Tebua Tarawa and Abanuea, in the Republic of Kiribati were the first atolls flooded by global warming. They were in the Pacific Ocean and disappeared beneath the water in 1999. But they were uninhabited. As sea levels are predictably going to rise, most insular states will be threatened: Tuvalu (its highest point is 4 metres high) has experienced its first waves of population displacement. Papua New Guinea was first to organize part of its population’s collective displacement: the 2 600 inhabitants of the Carteret Islands.
But they are not the only ones under threat. Most of the world’s biggest cities are by the sea: New York, Shanghai, London… The big deltas in the Nile, the Mekong River and the Ganges used by millions of people are especially vulnerable. In fact, a large part of the world’s population lives by the sea. Most of them will have to move: they will become environmental migrants, “eco-refugees”.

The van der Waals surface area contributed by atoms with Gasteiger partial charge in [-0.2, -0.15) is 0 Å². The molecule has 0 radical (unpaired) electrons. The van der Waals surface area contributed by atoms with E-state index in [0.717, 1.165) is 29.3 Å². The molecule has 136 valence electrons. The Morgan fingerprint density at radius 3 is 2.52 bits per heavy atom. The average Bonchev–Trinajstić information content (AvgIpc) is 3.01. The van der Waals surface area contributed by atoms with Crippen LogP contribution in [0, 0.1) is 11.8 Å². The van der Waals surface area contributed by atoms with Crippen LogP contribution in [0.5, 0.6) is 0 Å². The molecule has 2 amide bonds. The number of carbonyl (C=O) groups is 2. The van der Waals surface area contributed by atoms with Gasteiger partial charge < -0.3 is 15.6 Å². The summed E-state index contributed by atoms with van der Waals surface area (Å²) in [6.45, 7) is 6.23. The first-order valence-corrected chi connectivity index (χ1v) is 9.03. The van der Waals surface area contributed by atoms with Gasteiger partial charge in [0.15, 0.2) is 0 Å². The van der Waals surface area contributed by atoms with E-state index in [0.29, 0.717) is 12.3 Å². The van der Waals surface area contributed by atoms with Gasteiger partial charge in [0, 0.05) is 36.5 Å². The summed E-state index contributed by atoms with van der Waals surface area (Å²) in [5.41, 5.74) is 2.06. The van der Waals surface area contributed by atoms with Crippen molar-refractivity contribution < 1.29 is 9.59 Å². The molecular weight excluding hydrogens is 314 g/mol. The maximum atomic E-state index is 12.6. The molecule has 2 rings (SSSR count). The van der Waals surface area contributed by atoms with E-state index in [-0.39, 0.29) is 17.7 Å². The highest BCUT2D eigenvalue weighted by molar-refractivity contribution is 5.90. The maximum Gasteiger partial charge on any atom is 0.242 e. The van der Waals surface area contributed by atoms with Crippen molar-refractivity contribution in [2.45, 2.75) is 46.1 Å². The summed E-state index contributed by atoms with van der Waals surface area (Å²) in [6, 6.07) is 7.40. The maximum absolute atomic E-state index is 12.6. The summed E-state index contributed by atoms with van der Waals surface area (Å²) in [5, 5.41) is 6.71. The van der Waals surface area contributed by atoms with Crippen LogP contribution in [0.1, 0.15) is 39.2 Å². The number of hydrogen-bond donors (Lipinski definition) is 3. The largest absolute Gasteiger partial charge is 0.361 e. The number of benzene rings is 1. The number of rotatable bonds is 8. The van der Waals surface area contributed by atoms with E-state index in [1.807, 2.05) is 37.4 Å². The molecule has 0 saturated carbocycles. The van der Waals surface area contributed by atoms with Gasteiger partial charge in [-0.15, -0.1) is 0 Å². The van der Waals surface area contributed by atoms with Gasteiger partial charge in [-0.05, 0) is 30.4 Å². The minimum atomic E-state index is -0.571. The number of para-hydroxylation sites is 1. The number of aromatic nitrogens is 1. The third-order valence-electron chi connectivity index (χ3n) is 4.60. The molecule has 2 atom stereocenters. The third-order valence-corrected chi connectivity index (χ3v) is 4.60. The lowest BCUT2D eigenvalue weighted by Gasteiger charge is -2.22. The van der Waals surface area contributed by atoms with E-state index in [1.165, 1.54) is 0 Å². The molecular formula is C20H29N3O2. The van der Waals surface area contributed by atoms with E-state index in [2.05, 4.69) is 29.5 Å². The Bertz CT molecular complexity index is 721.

Global warming will cause harsher droughts, increasingly frequent flooding and more dangerous storms. Even people who live far from coasts will have to leave their homes. Global warming could cause a total of 250 million refugees.
Today, these refugees are not recognized by any international convention like the Geneva Convention. This makes it difficult to protect and care for them. Tuvalu is symbolic. To prepare for the exodus, the government requested emigration visas for their citizens from neighbouring countries. New Zealand accepted under certain conditions, but not Australia. This is especially unfair as small insular states emit very few greenhouse gases compared to Australia which is a big emitter.
The issue of environmental refugees’ status is linked to responsibility. This is the subject being debated by international law specialists, to no avail for the moment.